1. Health

Osteoarthritis Statistics Are Striking

Various Factors Causing Osteoarthritis Prevalence to Rise


Updated March 05, 2010

Written or reviewed by a board-certified physician. See About.com's Medical Review Board.

Most people believe osteoarthritis is a minor arthritic condition. Most are unaware of how many people are affected by the disease and how many more will develop osteoarthritis, according to projections through 2030.

Did You Know?

The numbers show the magnitude of osteoarthritis in the United States. Consider these osteoarthritis statistics:

  • Twenty-seven million Americans have osteoarthritis.
  • One in 2 people will develop osteoarthritis during their lifetime.
  • The lifetime risk for developing knee osteoarthritis severe enough to cause symptoms is 45%.
  • The risk for knee osteoarthritis rises to 57% among people who had previous knee injury.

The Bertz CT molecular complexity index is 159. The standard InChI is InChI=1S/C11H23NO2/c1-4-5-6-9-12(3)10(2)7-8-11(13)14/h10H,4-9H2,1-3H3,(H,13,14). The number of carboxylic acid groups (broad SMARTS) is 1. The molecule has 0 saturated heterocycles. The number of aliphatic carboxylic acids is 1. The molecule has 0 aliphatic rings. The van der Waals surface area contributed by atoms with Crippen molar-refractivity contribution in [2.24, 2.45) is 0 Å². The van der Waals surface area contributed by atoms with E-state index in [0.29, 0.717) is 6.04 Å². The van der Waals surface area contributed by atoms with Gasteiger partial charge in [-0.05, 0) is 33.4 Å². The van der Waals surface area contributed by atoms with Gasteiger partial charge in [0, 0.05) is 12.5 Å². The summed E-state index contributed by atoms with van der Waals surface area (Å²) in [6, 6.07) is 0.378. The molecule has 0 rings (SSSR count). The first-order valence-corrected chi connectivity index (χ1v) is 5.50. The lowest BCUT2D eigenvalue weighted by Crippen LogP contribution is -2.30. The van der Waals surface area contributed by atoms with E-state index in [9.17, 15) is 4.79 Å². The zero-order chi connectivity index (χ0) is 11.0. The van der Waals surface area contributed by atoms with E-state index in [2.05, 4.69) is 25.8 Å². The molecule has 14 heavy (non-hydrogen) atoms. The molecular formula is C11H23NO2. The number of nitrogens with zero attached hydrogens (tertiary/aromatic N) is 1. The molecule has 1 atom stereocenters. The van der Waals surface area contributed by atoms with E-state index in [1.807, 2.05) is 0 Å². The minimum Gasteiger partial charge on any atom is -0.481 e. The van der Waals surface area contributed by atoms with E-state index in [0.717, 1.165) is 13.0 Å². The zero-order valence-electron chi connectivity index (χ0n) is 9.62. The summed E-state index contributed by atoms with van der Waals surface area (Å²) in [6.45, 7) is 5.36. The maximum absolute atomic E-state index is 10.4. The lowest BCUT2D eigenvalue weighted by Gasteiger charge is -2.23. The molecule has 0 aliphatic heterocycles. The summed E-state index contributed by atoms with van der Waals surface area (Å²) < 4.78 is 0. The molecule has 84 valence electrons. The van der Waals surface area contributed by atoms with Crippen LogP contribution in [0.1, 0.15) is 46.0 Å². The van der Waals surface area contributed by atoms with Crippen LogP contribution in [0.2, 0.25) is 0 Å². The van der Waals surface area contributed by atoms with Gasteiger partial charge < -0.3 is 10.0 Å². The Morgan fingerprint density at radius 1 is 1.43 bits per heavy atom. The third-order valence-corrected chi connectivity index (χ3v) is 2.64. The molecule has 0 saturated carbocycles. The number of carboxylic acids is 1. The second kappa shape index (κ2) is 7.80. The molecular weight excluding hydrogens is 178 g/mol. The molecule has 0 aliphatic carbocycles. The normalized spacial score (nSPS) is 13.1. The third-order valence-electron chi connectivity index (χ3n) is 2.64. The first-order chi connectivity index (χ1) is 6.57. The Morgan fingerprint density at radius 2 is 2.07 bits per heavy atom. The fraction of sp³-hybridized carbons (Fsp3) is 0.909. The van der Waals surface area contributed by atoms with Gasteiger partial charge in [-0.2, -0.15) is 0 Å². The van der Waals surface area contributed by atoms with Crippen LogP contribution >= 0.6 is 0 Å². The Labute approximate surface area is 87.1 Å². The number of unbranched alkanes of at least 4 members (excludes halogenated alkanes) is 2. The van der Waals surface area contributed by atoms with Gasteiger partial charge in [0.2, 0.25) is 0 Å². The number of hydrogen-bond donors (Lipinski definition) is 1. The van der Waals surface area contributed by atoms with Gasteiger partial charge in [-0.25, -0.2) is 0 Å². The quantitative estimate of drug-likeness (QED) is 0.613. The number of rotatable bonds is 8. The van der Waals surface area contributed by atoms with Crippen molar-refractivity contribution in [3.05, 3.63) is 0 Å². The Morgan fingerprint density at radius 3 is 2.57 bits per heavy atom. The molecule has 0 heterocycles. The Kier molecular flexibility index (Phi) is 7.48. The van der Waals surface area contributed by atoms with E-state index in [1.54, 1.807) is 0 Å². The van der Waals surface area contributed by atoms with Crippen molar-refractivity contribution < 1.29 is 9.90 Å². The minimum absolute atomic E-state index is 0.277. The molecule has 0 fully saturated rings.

• Three in 5 people who are obese are at risk for developing knee osteoarthritis during their lifetime.
  • Each year, 632,000 joint replacements are performed due to osteoarthritis.
  • There were 662,000 hospitalizations in 2004 due to osteoarthritis.
  • There were about 11.1 million physician and outpatient visits for osteoarthritis care in 2004.
  • About 25% of people with knee osteoarthritis have pain when they walk and have trouble performing major activities of daily living (walking, climbing, kneeling, stooping).

What You Can Expect

With an aging baby boomer population, increased life expectancy, and the increase in obesity serving as contributing factors -- osteoarthritis is expected to become more prevalent. Osteoarthritis will continue to have far-reaching health and socioeconomic effects. It's a serious situation and it must be dealt with seriously.


A National Public Health Agenda for Osteoarthritis. CDC. February 4, 2010.

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